Shocking extent of London’s air pollution problems laid bare in new survey
PUBLISHED: 12:20 13 October 2016 | UPDATED: 12:20 13 October 2016
Research is ‘first of its kind’ to be carried out in the capital
The extent of the capital’s air pollution problems has been laid bare in new survey of the capital’s residents, with almost half believing poor air quality has had a negative impact on their health.
Some 46 per cent of respondents to a survey by London Councils said their health had been negatively affected by poor air quality, with asthma, breathing difficulties and coughing the most commonly cited problems.
People aged between 25 and 34, those who live in inner London, cyclists and users of public transport, and those with children, felt most affected by pollution.
Three quarters of respondents agreed that air quality is an issue in the capital, with 38 per cent strongly agreeing.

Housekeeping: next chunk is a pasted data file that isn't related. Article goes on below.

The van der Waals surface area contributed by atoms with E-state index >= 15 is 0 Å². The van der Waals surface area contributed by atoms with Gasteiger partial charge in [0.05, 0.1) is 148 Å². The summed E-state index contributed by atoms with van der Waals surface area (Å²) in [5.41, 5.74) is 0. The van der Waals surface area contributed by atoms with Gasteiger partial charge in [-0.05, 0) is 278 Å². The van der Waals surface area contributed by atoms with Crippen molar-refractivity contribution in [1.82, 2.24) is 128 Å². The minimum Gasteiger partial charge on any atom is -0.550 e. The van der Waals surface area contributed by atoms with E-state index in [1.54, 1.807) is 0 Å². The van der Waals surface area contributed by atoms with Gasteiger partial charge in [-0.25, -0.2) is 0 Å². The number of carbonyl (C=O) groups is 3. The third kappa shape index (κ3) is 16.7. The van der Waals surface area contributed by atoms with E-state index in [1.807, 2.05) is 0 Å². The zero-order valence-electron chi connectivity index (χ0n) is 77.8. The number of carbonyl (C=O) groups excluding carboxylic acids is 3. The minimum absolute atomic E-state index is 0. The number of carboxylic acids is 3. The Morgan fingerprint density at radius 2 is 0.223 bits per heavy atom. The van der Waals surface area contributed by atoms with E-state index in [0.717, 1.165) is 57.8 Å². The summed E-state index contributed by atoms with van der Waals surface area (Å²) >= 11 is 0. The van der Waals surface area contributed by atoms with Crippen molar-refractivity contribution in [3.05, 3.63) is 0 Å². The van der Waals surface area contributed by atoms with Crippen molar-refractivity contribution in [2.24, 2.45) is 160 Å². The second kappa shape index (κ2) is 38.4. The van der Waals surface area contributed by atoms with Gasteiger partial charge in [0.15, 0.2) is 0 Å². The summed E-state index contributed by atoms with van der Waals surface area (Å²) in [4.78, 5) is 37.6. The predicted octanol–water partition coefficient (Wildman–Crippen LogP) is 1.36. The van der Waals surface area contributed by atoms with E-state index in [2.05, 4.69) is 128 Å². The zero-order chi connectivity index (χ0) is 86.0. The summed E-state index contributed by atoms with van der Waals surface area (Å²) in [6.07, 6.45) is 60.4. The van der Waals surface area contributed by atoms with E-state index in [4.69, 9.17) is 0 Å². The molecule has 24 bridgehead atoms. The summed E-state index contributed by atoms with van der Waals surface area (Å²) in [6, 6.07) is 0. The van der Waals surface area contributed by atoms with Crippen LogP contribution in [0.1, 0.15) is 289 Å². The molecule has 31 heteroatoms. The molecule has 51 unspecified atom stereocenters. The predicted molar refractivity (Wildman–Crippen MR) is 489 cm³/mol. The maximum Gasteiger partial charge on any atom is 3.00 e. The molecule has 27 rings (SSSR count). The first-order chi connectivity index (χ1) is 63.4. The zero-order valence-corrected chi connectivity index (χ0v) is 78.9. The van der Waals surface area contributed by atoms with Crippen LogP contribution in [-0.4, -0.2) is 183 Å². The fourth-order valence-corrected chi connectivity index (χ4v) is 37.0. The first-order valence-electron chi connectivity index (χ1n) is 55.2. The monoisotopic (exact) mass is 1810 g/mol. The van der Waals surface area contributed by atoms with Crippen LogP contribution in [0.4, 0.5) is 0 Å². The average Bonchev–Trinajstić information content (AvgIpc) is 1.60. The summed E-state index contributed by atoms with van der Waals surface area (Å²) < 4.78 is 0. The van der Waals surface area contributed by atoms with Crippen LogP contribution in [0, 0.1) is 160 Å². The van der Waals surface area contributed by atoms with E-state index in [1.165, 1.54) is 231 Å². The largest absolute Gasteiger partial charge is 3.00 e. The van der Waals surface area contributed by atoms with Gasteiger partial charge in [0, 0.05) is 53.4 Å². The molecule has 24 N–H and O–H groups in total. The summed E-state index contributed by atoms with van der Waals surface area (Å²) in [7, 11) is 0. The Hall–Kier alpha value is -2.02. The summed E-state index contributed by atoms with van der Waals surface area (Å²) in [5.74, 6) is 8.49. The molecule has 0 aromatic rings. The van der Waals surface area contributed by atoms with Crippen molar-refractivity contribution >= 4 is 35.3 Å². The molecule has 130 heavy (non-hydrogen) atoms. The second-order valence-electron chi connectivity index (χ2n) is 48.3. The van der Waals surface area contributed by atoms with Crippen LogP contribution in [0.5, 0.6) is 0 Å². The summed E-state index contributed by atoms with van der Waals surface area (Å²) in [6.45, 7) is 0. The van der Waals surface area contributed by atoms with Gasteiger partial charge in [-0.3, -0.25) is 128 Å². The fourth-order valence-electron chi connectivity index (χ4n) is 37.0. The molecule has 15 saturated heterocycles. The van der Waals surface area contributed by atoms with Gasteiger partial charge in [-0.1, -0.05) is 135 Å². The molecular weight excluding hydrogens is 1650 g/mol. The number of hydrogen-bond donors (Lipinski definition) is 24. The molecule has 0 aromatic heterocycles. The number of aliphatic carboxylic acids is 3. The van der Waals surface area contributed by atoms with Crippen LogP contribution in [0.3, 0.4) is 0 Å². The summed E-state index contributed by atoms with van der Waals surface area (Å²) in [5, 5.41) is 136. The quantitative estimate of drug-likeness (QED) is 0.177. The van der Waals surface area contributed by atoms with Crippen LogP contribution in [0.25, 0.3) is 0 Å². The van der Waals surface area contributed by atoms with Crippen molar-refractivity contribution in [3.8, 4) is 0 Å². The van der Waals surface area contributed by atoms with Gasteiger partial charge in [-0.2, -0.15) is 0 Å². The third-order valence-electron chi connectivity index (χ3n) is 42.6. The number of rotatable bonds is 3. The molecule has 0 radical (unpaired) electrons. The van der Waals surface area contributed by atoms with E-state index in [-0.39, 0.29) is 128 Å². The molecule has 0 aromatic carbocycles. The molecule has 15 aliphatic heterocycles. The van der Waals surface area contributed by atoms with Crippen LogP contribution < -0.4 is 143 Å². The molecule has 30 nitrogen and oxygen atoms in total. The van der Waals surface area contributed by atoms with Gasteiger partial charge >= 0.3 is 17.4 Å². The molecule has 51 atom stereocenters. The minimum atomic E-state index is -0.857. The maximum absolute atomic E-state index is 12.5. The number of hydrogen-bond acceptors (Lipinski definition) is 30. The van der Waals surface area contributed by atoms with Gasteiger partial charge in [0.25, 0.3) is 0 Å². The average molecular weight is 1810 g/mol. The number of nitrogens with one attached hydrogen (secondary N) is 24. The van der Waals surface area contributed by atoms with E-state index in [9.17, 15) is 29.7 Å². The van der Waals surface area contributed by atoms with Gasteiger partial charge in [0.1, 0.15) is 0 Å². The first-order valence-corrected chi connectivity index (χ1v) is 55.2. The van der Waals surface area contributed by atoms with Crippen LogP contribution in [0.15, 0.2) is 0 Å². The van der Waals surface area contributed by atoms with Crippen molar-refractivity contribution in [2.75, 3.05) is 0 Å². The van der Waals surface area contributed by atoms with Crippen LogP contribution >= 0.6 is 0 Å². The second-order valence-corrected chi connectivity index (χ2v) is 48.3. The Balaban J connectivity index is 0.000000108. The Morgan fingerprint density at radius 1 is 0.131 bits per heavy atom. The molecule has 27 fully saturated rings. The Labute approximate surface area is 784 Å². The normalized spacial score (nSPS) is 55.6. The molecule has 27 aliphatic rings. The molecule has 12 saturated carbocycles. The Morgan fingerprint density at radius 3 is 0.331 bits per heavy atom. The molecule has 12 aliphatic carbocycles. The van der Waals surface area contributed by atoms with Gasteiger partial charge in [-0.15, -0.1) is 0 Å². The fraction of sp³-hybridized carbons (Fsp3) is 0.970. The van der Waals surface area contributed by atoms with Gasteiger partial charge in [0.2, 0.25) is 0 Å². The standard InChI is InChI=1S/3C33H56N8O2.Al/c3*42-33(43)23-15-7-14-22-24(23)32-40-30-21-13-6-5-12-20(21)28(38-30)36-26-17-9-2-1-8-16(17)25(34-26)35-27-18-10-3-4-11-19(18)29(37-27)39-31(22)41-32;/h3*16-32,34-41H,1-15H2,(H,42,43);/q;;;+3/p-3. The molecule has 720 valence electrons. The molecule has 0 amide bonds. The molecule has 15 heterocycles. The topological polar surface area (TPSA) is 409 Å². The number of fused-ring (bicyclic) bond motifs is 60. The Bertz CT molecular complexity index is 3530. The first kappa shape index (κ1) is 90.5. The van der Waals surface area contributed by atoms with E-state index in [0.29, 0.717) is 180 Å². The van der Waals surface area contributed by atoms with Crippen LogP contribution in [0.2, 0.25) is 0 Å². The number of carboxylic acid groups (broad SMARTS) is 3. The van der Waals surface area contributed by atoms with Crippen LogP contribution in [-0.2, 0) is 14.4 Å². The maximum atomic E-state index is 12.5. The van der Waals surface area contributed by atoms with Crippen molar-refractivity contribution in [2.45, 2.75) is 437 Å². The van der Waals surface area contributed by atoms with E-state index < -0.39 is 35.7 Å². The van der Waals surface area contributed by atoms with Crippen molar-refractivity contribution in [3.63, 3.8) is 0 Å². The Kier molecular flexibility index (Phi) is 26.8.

The figure rose to more than 80 per cent among those who are newer to London, those who cycle, those who use public transport and those whose health is affected by pollution.
Julian Bell, London Councils’ executive member for transport and environment, said: “This research is the first of its kind to be carried out in the capital and highlights the very real concerns many Londoners have about air pollution and its impact on their health day-to-day.
“The fact so many people reported a negative impact on their health, and concerns about the health of their children, is worrying and shows this continues to be an issue of huge significance in our city.
“Boroughs have been doing active work in striving to achieve air quality targets for several years, with many doing some fantastic work to promote the use of walking, cycling and using public transport.
“London Councils supports the Mayor of London’s plan to make this issue one of his top priorities and has backed calls a diesel car scrappage scheme, as well as increased investment in sustainable travel.
“But London cannot do this alone – government must draw up a new Air Quality Strategy and play its part in passing new Clean Air Act legislation.
“This must be fit for purpose in the modern world, and include new powers and legal protections to ensure existing air pollution limits and targets are not scrapped as a result of Brexit.”
The research, which polled 1,006 Londoners, was undertaken by TNS LondonBus on behalf of London Councils.
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